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Culture Dates

Culture Date: Dialogue in the Dark

By January 11, 2009No Comments

Lately my definition of the word “culture” has been expanding. Even a person is a culture, I say, a little world of experiences, likes, dislikes and quirks. Over Christmas vacation I decided to seek out some new experiences, new cultures, as part of my campaign to pay attention to my life more closely. As year 37 approaches for me I find that feeling getting stronger, like I want to record everything. I still feel young, but more appreciative of life than ever.

Last year my husband Jay and I gave each other a surprise date for a holiday gift. One of our ideas was to go to Dialogue in the Dark (, an experience where “in completely darkened rooms blind people lead small groups of guests through an exhibition in which everyday situations are experienced altogether differently, without eyesight.” Very cool.

So we headed downtown for the exhibit, and it was nothing like I expected. As they dimmed the lights into eventual total darkness I thought I would panic, but a soothing voice come over the loudspeaker reminding us that the darkness is peaceful, and calms your mind. I relaxed into the experience and stuck close to Jay for comfort.

For the next hour we stumbled around in the dark with our guide, Richard. He taught us to listen to sounds more acutely, feel things in a new way, use a cane and most of all trust ourselves. When I first started to move around without my sight I walked as slow as a snail. I feared banging into something and hurting myself or the people in front of me; I feared the violence of a surprise clanging into a metal door. That force never came, and eventually I trusted my other senses. The darkness felt alive and my eyes widened even though I couldn’t “use” them. We went through a park, a boat ride, ordering drinks from a cafe and a trip to the grocery store. We asked our guide honest questions and pondered our own situation.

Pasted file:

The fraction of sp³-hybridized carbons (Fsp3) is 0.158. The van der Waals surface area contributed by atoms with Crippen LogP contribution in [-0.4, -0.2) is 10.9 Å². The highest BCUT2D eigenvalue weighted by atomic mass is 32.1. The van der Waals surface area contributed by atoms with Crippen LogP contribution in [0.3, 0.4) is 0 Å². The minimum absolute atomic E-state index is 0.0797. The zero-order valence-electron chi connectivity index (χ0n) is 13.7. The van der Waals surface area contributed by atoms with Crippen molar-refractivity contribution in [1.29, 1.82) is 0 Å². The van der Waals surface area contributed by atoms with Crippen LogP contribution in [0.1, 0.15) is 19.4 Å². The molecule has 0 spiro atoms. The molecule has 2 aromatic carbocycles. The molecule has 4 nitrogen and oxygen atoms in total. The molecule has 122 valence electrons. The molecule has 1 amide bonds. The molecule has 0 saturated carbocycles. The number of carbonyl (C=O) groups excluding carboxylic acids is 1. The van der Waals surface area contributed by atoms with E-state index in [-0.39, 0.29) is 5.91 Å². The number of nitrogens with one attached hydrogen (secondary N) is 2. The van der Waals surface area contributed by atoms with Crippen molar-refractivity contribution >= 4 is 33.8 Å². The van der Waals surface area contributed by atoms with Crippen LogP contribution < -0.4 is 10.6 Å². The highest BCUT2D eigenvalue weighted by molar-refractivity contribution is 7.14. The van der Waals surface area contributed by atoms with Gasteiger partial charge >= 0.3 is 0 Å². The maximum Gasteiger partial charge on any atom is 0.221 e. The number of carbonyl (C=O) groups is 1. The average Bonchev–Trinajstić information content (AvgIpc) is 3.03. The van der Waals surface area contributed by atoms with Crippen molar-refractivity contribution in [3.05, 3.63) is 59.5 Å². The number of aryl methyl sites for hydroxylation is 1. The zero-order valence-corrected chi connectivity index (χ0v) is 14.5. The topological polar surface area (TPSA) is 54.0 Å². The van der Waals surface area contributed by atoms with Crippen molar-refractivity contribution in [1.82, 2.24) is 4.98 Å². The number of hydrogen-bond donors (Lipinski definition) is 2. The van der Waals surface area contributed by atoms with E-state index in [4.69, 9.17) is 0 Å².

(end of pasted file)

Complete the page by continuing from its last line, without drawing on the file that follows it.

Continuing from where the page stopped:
I think the scariest moment for me was when we had to cross a mock street. Of course we were in no physical danger, but hearing the sound of cars whizzing by close enough to touch you was unnerving.

I won’t go into any moral realizations that I had about blindness; after all I only got a tiny glimpse into that world so I do not feel qualified to make any grand statement. But I visited another culture that day and saw my fellow human beings differently. There is nothing I love more than having my world shaken and stirred.

Vicki Flier Hudson

Vicki Flier Hudson, Chief Collaboration Officer for Highroad Global Services, Inc. inspires people to leverage the full power of differences. She has helped countless large-sized corporations establish successful operations across the globe and build bridges across cultures, distance, and time.

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